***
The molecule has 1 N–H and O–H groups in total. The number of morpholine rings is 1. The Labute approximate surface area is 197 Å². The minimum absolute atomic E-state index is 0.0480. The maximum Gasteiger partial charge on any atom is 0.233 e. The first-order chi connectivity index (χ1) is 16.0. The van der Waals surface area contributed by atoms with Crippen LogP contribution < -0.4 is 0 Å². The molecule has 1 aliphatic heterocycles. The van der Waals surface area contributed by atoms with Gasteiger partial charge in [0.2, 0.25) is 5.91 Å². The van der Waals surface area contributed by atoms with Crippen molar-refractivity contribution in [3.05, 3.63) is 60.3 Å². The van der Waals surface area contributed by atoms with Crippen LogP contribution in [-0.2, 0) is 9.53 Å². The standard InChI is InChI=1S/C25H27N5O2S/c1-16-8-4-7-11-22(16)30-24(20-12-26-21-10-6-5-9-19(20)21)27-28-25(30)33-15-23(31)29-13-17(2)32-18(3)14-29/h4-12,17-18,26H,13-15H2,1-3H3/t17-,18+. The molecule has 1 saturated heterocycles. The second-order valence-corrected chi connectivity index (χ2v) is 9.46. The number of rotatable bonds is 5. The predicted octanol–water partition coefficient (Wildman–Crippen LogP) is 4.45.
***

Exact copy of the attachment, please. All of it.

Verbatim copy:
The molecule has 1 N–H and O–H groups in total. The number of morpholine rings is 1. The Labute approximate surface area is 197 Å². The minimum absolute atomic E-state index is 0.0480. The maximum Gasteiger partial charge on any atom is 0.233 e. The first-order chi connectivity index (χ1) is 16.0. The van der Waals surface area contributed by atoms with Crippen LogP contribution < -0.4 is 0 Å². The molecule has 1 aliphatic heterocycles. The van der Waals surface area contributed by atoms with Gasteiger partial charge in [0.2, 0.25) is 5.91 Å². The van der Waals surface area contributed by atoms with Crippen molar-refractivity contribution in [3.05, 3.63) is 60.3 Å². The van der Waals surface area contributed by atoms with Crippen LogP contribution in [-0.2, 0) is 9.53 Å². The standard InChI is InChI=1S/C25H27N5O2S/c1-16-8-4-7-11-22(16)30-24(20-12-26-21-10-6-5-9-19(20)21)27-28-25(30)33-15-23(31)29-13-17(2)32-18(3)14-29/h4-12,17-18,26H,13-15H2,1-3H3/t17-,18+. The molecule has 1 saturated heterocycles. The second-order valence-corrected chi connectivity index (χ2v) is 9.46. The number of rotatable bonds is 5. The predicted octanol–water partition coefficient (Wildman–Crippen LogP) is 4.45.